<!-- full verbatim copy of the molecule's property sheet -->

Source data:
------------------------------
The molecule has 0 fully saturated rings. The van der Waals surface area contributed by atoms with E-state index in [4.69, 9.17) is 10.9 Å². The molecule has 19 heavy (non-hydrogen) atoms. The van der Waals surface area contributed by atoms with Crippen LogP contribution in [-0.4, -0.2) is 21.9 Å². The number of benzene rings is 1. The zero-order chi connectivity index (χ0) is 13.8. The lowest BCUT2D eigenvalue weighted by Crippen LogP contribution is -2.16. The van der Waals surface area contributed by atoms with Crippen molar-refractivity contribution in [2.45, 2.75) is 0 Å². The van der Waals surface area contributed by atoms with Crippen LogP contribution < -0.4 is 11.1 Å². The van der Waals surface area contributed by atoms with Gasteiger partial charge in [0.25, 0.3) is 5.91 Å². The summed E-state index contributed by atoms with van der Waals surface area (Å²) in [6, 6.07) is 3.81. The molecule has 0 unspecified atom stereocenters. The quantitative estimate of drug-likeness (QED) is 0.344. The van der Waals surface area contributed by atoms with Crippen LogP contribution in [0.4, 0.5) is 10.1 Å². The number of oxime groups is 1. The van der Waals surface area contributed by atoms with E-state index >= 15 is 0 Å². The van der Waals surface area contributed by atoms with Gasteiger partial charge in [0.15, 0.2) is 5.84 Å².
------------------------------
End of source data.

The molecule has 0 fully saturated rings. The van der Waals surface area contributed by atoms with E-state index in [4.69, 9.17) is 10.9 Å². The molecule has 19 heavy (non-hydrogen) atoms. The van der Waals surface area contributed by atoms with Crippen LogP contribution in [-0.4, -0.2) is 21.9 Å². The number of benzene rings is 1. The zero-order chi connectivity index (χ0) is 13.8. The lowest BCUT2D eigenvalue weighted by Crippen LogP contribution is -2.16. The van der Waals surface area contributed by atoms with Crippen molar-refractivity contribution in [2.45, 2.75) is 0 Å². The van der Waals surface area contributed by atoms with Crippen LogP contribution < -0.4 is 11.1 Å². The van der Waals surface area contributed by atoms with Gasteiger partial charge in [0.25, 0.3) is 5.91 Å². The summed E-state index contributed by atoms with van der Waals surface area (Å²) in [6, 6.07) is 3.81. The molecule has 0 unspecified atom stereocenters. The quantitative estimate of drug-likeness (QED) is 0.344. The van der Waals surface area contributed by atoms with Crippen LogP contribution in [0.4, 0.5) is 10.1 Å². The number of oxime groups is 1. The van der Waals surface area contributed by atoms with E-state index >= 15 is 0 Å². The van der Waals surface area contributed by atoms with Gasteiger partial charge in [0.15, 0.2) is 5.84 Å².